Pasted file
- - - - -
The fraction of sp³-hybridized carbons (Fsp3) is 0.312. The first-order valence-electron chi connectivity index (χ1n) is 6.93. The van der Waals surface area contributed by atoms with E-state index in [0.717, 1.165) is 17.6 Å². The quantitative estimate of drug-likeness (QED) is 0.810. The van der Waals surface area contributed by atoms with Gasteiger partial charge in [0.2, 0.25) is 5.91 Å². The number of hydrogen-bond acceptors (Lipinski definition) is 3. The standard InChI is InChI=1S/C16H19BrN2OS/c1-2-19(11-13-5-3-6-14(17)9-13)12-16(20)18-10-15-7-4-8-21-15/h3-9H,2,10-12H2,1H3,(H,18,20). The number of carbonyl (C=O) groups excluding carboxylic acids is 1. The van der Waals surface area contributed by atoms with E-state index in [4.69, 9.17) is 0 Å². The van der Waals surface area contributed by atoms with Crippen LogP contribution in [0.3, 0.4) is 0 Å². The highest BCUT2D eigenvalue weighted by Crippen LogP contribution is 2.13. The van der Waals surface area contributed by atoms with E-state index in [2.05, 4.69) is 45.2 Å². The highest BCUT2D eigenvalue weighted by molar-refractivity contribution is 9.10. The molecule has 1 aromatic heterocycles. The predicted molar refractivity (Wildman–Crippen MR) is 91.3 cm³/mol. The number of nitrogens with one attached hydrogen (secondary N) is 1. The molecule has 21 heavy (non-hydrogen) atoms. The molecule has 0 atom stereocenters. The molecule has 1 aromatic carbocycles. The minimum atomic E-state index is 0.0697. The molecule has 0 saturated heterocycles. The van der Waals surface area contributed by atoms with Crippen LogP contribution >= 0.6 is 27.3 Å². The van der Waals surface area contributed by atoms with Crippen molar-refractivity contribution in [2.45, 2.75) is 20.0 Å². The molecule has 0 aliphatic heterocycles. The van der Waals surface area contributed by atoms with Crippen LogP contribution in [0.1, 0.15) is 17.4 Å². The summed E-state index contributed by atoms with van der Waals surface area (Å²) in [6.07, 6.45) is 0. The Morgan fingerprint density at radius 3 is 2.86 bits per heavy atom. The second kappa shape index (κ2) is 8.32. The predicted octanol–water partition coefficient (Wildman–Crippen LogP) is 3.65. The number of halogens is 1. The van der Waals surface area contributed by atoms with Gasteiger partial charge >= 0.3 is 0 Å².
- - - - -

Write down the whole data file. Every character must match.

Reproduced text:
The fraction of sp³-hybridized carbons (Fsp3) is 0.312. The first-order valence-electron chi connectivity index (χ1n) is 6.93. The van der Waals surface area contributed by atoms with E-state index in [0.717, 1.165) is 17.6 Å². The quantitative estimate of drug-likeness (QED) is 0.810. The van der Waals surface area contributed by atoms with Gasteiger partial charge in [0.2, 0.25) is 5.91 Å². The number of hydrogen-bond acceptors (Lipinski definition) is 3. The standard InChI is InChI=1S/C16H19BrN2OS/c1-2-19(11-13-5-3-6-14(17)9-13)12-16(20)18-10-15-7-4-8-21-15/h3-9H,2,10-12H2,1H3,(H,18,20). The number of carbonyl (C=O) groups excluding carboxylic acids is 1. The van der Waals surface area contributed by atoms with E-state index in [4.69, 9.17) is 0 Å². The van der Waals surface area contributed by atoms with Crippen LogP contribution in [0.3, 0.4) is 0 Å². The highest BCUT2D eigenvalue weighted by Crippen LogP contribution is 2.13. The van der Waals surface area contributed by atoms with E-state index in [2.05, 4.69) is 45.2 Å². The highest BCUT2D eigenvalue weighted by molar-refractivity contribution is 9.10. The molecule has 1 aromatic heterocycles. The predicted molar refractivity (Wildman–Crippen MR) is 91.3 cm³/mol. The number of nitrogens with one attached hydrogen (secondary N) is 1. The molecule has 21 heavy (non-hydrogen) atoms. The molecule has 0 atom stereocenters. The molecule has 1 aromatic carbocycles. The minimum atomic E-state index is 0.0697. The molecule has 0 saturated heterocycles. The van der Waals surface area contributed by atoms with Crippen LogP contribution >= 0.6 is 27.3 Å². The van der Waals surface area contributed by atoms with Crippen molar-refractivity contribution in [2.45, 2.75) is 20.0 Å². The molecule has 0 aliphatic heterocycles. The van der Waals surface area contributed by atoms with Crippen LogP contribution in [0.1, 0.15) is 17.4 Å². The summed E-state index contributed by atoms with van der Waals surface area (Å²) in [6.07, 6.45) is 0. The Morgan fingerprint density at radius 3 is 2.86 bits per heavy atom. The second kappa shape index (κ2) is 8.32. The predicted octanol–water partition coefficient (Wildman–Crippen LogP) is 3.65. The number of halogens is 1. The van der Waals surface area contributed by atoms with Gasteiger partial charge >= 0.3 is 0 Å².